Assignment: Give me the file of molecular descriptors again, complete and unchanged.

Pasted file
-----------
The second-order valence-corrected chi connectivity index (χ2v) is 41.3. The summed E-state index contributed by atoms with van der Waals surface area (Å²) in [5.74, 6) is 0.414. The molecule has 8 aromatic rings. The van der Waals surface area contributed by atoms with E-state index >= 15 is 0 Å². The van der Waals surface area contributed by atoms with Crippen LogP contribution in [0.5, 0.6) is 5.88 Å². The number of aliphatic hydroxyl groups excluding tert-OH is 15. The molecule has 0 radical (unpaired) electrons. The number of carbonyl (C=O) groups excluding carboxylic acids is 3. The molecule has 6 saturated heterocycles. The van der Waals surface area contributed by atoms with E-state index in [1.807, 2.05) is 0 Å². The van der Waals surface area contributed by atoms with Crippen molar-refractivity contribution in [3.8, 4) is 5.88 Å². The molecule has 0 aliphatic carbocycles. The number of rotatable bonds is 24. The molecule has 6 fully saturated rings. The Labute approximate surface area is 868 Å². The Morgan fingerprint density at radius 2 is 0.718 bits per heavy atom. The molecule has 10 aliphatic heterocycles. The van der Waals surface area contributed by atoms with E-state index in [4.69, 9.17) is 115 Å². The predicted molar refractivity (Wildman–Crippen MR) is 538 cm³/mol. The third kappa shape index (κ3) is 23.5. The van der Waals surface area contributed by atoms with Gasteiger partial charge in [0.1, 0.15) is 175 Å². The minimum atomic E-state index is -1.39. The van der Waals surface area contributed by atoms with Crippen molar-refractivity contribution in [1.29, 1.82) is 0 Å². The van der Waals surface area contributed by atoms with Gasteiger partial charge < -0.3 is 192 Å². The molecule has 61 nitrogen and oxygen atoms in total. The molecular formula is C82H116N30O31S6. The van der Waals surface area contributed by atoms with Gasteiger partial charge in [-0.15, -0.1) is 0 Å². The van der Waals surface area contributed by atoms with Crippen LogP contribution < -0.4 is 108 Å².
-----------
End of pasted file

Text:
The second-order valence-corrected chi connectivity index (χ2v) is 41.3. The summed E-state index contributed by atoms with van der Waals surface area (Å²) in [5.74, 6) is 0.414. The molecule has 8 aromatic rings. The van der Waals surface area contributed by atoms with E-state index >= 15 is 0 Å². The van der Waals surface area contributed by atoms with Crippen LogP contribution in [0.5, 0.6) is 5.88 Å². The number of aliphatic hydroxyl groups excluding tert-OH is 15. The molecule has 0 radical (unpaired) electrons. The number of carbonyl (C=O) groups excluding carboxylic acids is 3. The molecule has 6 saturated heterocycles. The van der Waals surface area contributed by atoms with E-state index in [1.807, 2.05) is 0 Å². The van der Waals surface area contributed by atoms with Crippen molar-refractivity contribution in [3.8, 4) is 5.88 Å². The molecule has 0 aliphatic carbocycles. The number of rotatable bonds is 24. The molecule has 6 fully saturated rings. The Labute approximate surface area is 868 Å². The Morgan fingerprint density at radius 2 is 0.718 bits per heavy atom. The molecule has 10 aliphatic heterocycles. The van der Waals surface area contributed by atoms with E-state index in [4.69, 9.17) is 115 Å². The predicted molar refractivity (Wildman–Crippen MR) is 538 cm³/mol. The third kappa shape index (κ3) is 23.5. The van der Waals surface area contributed by atoms with Gasteiger partial charge in [0.1, 0.15) is 175 Å². The minimum atomic E-state index is -1.39. The van der Waals surface area contributed by atoms with Crippen molar-refractivity contribution in [1.29, 1.82) is 0 Å². The van der Waals surface area contributed by atoms with Gasteiger partial charge < -0.3 is 192 Å². The molecule has 61 nitrogen and oxygen atoms in total. The molecular formula is C82H116N30O31S6. The van der Waals surface area contributed by atoms with Gasteiger partial charge in [-0.15, -0.1) is 0 Å². The van der Waals surface area contributed by atoms with Crippen LogP contribution < -0.4 is 108 Å².